Jon Glick

As part of my job I often help front and back end developers with their javascript, usually with jQuery. jQuery's easy-to-use syntax makes it easy to pick up and understand but transitioning from simple click handling to complex interactions can often end up with an unreadable, error-prone mess.

In this post I've outlined some of the simplest things a developer can do to start improving their usage of jQuery, and JavaScript, as a whole.

Selector Readability

This is the most common way to scope a DOM selection below an element:

$('input[name="email"]', formEl);

But I prefer to make the same selection like this:


Although you'll almost never see this used in tutorials, I prefer this for three reasons:

  1. The intent is immediately clear. I can tell I'm searching below an element for another selector without having to memorize the function signature for $(), which many beginners aren't familiar with.
  2. The order is left to right. The same direction we read and expect code to execute.
  3. It does the same thing under-the-hood. It may look like more function calls but in the jQuery source restructures the first example into the second.

Scope selectors tightly

I'll often see something like the following in a code base.

$('.page-search form').on('submit', function() {});

This may work but it doesn't take into account what would happen if another form is added to the page, or the .page-search class is added elsewhere to inherit styles. I've found it's usually best to scope things as close to the component as possible.

$('').on('submit', function() {});

This is even more important when working on projects with many developers; you don't want your code effecting their features or theirs to effect yours.

Store frequently-used jQuery selections as variables

Take the following example of a common click handler to toggle a menu.

$('').on('click', function() {
    if ($('.menu').hasClass('open')) {
    else {

Wow, each time a click happens, $() is being called 5 times! By assigning the results of those selections to variables at the beginning, we will only ever have to call them twice. And if the selectors ever need to change, we only need to update them in one place.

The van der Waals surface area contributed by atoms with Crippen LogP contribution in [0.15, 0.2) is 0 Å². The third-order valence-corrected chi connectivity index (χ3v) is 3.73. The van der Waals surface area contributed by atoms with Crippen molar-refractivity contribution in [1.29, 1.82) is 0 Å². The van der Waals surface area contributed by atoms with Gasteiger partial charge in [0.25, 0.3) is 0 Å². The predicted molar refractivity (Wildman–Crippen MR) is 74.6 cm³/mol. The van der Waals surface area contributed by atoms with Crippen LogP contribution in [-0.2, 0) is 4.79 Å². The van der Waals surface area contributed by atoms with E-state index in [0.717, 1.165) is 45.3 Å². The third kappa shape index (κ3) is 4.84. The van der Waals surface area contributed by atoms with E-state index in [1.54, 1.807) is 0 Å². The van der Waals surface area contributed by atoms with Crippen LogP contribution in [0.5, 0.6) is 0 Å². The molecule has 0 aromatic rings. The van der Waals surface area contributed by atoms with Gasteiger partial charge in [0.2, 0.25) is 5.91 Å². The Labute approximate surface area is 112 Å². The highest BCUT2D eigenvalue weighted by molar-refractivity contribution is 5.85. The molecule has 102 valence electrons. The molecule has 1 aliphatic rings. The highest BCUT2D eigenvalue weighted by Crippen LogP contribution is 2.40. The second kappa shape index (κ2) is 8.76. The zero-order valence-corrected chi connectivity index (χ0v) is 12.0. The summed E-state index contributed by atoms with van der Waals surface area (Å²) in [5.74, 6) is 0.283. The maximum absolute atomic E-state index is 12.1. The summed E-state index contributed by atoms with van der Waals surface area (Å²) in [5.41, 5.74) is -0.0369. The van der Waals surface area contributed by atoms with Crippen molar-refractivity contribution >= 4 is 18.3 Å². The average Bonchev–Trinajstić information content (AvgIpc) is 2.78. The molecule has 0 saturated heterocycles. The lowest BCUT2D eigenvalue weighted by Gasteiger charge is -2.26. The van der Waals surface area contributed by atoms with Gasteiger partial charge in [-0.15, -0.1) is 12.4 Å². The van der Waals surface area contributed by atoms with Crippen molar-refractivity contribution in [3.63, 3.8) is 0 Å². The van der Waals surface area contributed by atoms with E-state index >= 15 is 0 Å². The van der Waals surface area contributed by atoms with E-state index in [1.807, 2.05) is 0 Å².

var $menuToggle = $('');
var $menu = $('.menu');

$menuToggle.on('click', function() {
    if ($menu.hasClass('open')) {
    else {

Storing the results of jQuery calls in variables also lets us name them which can greatly increase the readability.

Some software (cough Drupal cough) makes it hard for front-enders to change markup, they're stuck with what the back-end gives them, so they have to use non-obvious selectors to grab what they need. In these cases, using variables is better than not because their names give recognizable purpose to an otherwise ambiguous selector.

Which would you rather see in your codebase upon returning to it a few months, or even days, later?

$('header .menu > div');

// vs

$menuContentExpander = $('header .menu > div');

Along with this, simple variable naming conventions can increase readability even further. In my jQuery projects I tend to use these conventions to know the types of variables.

jQuery object variables begin with $. This prevents us from constantly re-wrapping the variables with $() to ensure they work as we expect.

var $topNav = $('[data-name="dropdown-menu"] > ul.nav-mega');

DOM elements have "El" or "Element" appended to their names. This identifies them as raw DOM elements, not jQuery ones.

var headerEl = document.getElementById('header');

Of course, these are just my personal conventions and they can mean different things in other frameworks. The point is to have a convention.


this is a confusing wart in the javascript language and I suggest that you should avoid using it when possible.

jQuery uses this inside callback functions to reference the current object. In the contrived example below, this is used for both the current <li> element in the .each() loop and as the <a> element in the click handler.

$('li').each(function() {
    $(this).find('a').on('click', function(e) {

this references different things depending on the closure it's in and each time you encounter this you have to spend a few brain cycles to figure out what it means in that place.

Luckily, there are some easy ways to avoid this and make your code much easier to reason about.

The .each() function passes two arguments to its callback: the current index and the current element. By semantically naming the argument in the callback function it becomes obvious what it is.

Event handlers pass an event object into their callback functions. The currentTarget property of the event object is the same as what this would be in the closure. Mixing that with a properly named variable removes all the error-prone ambiguity and we end up with:

$('li').each(function(index, liElement) {
    $(liElement).find('a').on('click', function(e) {
        var $a = $(e.currentTarget);

Even when there isn't a workaround for this, readability can be improved by simply assigning this to a semantically named variable.

.on('load', function(e) {
  var $img = $(this);

Ahh, much better.